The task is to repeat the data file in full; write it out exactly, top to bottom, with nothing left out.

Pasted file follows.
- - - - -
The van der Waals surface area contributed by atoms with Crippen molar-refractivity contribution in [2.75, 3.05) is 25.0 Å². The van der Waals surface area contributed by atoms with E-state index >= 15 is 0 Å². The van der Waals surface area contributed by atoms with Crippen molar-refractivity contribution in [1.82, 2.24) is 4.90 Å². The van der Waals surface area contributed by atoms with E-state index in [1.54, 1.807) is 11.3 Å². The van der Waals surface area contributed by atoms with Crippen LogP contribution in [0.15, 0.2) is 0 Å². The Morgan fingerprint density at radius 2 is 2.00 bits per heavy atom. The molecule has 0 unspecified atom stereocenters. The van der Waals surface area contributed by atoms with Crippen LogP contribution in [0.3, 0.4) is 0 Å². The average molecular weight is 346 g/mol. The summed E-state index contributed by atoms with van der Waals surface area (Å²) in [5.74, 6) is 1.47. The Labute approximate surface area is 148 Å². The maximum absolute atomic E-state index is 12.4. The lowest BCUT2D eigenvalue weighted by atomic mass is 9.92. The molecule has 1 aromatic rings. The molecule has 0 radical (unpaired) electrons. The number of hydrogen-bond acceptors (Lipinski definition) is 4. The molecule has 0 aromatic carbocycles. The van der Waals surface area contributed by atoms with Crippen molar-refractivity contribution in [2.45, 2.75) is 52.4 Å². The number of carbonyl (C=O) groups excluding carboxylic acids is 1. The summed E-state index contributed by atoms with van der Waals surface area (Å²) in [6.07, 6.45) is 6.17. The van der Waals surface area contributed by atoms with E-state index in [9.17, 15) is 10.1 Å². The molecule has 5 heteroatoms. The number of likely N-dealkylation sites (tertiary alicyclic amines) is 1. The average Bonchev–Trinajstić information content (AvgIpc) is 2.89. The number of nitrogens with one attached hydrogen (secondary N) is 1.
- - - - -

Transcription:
The van der Waals surface area contributed by atoms with Crippen molar-refractivity contribution in [2.75, 3.05) is 25.0 Å². The van der Waals surface area contributed by atoms with E-state index >= 15 is 0 Å². The van der Waals surface area contributed by atoms with Crippen molar-refractivity contribution in [1.82, 2.24) is 4.90 Å². The van der Waals surface area contributed by atoms with E-state index in [1.54, 1.807) is 11.3 Å². The van der Waals surface area contributed by atoms with Crippen LogP contribution in [0.15, 0.2) is 0 Å². The Morgan fingerprint density at radius 2 is 2.00 bits per heavy atom. The molecule has 0 unspecified atom stereocenters. The van der Waals surface area contributed by atoms with Crippen LogP contribution in [0.3, 0.4) is 0 Å². The average molecular weight is 346 g/mol. The summed E-state index contributed by atoms with van der Waals surface area (Å²) in [5.74, 6) is 1.47. The Labute approximate surface area is 148 Å². The maximum absolute atomic E-state index is 12.4. The lowest BCUT2D eigenvalue weighted by atomic mass is 9.92. The molecule has 1 aromatic rings. The molecule has 0 radical (unpaired) electrons. The number of hydrogen-bond acceptors (Lipinski definition) is 4. The molecule has 0 aromatic carbocycles. The van der Waals surface area contributed by atoms with Crippen molar-refractivity contribution in [2.45, 2.75) is 52.4 Å². The number of carbonyl (C=O) groups excluding carboxylic acids is 1. The summed E-state index contributed by atoms with van der Waals surface area (Å²) in [6.07, 6.45) is 6.17. The van der Waals surface area contributed by atoms with E-state index in [9.17, 15) is 10.1 Å². The molecule has 5 heteroatoms. The number of likely N-dealkylation sites (tertiary alicyclic amines) is 1. The average Bonchev–Trinajstić information content (AvgIpc) is 2.89. The number of nitrogens with one attached hydrogen (secondary N) is 1.